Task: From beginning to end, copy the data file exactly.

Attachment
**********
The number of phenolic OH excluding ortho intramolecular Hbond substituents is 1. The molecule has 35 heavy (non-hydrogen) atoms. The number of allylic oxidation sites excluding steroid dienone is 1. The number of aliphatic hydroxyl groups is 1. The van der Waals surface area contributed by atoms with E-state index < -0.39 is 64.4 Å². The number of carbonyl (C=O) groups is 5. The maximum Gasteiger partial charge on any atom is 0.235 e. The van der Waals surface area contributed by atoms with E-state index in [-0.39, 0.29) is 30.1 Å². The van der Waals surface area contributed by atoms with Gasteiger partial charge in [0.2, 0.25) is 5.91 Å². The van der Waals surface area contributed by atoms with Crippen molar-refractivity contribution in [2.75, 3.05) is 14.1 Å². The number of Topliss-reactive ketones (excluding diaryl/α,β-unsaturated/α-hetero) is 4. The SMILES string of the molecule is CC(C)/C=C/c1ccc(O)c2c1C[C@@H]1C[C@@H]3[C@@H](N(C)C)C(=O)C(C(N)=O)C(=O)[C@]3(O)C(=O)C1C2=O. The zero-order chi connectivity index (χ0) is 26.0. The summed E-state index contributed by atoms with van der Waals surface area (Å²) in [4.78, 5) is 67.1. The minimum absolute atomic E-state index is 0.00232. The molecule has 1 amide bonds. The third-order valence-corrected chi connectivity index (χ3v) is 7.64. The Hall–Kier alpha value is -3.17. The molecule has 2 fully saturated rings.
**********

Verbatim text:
The number of phenolic OH excluding ortho intramolecular Hbond substituents is 1. The molecule has 35 heavy (non-hydrogen) atoms. The number of allylic oxidation sites excluding steroid dienone is 1. The number of aliphatic hydroxyl groups is 1. The van der Waals surface area contributed by atoms with E-state index < -0.39 is 64.4 Å². The number of carbonyl (C=O) groups is 5. The maximum Gasteiger partial charge on any atom is 0.235 e. The van der Waals surface area contributed by atoms with E-state index in [-0.39, 0.29) is 30.1 Å². The van der Waals surface area contributed by atoms with Gasteiger partial charge in [0.2, 0.25) is 5.91 Å². The van der Waals surface area contributed by atoms with Crippen molar-refractivity contribution in [2.75, 3.05) is 14.1 Å². The number of Topliss-reactive ketones (excluding diaryl/α,β-unsaturated/α-hetero) is 4. The SMILES string of the molecule is CC(C)/C=C/c1ccc(O)c2c1C[C@@H]1C[C@@H]3[C@@H](N(C)C)C(=O)C(C(N)=O)C(=O)[C@]3(O)C(=O)C1C2=O. The zero-order chi connectivity index (χ0) is 26.0. The summed E-state index contributed by atoms with van der Waals surface area (Å²) in [4.78, 5) is 67.1. The minimum absolute atomic E-state index is 0.00232. The molecule has 1 amide bonds. The third-order valence-corrected chi connectivity index (χ3v) is 7.64. The Hall–Kier alpha value is -3.17. The molecule has 2 fully saturated rings.